Monday, March 25, 2013

Deal among frackers, some environmentalists is not going over well with some other greens

Oil and gas companies and environmentalists agreed on Wednesday to a new set of voluntary hyrdaulic-fracturing standards that will encourage companies in Ohio, Pennsylvania and West Virginia to submit to an independent review of their operations, but some environmental groups have expressed their concern with the deal.

Under the plan, if drilling companies "are found to be abiding by a list of stringent measures to protect the air and water from pollution, they will receive the blessing of the new Pittsburgh-based Center for Sustainable Shale Development, created by environmentalists and the energy industry," reports Kevin Begos of The Associated Press. Organizations involved include Shell Oil, Chevron Appalachia, the Environmental Defense Fund, the Heinz Endowments, the Clean Air Task Force, EQT Corp. (Equitable Resources) and the Pennsylvania Environmental Council, writes Begos.

Deb Nardone, a Sierra Club spokesperson, called the new plan "akin to slapping a Band-Aid on a gaping wound. We know that our continued reliance on dirty, dangerous fossil fuels, like natural gas, will not solve the climate crisis, even with the best controls in place. The majority of natural gas must stay in the ground if we want any chance of avoiding climate disaster."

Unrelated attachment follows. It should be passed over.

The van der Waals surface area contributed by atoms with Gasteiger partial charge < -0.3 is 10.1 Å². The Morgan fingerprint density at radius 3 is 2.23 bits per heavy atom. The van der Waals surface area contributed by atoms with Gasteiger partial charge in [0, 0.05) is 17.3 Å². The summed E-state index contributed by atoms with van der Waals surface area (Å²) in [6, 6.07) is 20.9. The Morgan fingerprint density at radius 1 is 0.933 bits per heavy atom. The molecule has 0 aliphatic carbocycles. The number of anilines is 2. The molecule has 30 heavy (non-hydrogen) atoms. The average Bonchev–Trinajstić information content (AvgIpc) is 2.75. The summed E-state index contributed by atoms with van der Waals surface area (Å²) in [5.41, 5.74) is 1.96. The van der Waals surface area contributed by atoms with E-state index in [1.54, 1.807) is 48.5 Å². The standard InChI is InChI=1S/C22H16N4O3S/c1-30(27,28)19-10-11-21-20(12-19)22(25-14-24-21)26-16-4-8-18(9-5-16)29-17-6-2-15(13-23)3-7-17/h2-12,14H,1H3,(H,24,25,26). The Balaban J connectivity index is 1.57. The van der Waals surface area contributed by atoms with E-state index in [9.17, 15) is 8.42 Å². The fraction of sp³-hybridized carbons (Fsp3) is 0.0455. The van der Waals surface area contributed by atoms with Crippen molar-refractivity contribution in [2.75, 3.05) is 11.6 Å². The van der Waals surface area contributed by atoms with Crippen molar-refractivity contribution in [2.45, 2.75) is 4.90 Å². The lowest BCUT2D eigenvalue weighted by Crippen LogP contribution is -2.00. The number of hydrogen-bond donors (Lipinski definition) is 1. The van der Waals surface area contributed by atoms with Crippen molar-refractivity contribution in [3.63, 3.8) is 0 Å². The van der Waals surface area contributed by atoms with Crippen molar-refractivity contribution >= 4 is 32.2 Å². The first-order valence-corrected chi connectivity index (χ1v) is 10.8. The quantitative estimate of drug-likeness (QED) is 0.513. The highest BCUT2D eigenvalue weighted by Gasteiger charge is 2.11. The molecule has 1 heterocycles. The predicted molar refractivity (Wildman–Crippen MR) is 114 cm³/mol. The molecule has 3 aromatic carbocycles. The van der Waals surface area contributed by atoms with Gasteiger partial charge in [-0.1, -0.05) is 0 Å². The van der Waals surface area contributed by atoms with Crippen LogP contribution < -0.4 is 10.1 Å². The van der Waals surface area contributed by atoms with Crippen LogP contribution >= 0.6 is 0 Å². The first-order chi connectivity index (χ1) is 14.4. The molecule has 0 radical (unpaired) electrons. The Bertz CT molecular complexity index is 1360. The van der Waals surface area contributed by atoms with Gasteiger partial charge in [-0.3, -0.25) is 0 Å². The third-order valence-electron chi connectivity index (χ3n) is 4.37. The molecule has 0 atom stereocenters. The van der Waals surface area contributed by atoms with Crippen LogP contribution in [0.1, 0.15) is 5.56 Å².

Americans Against Fracking responded to the new plan in a statement: “This center does not represent the interests of the environmental community, and very few members of the movement to protect communities and their vital resources from fracking were consulted in the development of the center’s so-called ‘standards.’ In fact, there is a growing movement that recognizes that fracking must be banned. Partnerships such as this only set the stage to escalate fracking activity, while reinforcing our addiction to fossil fuels."

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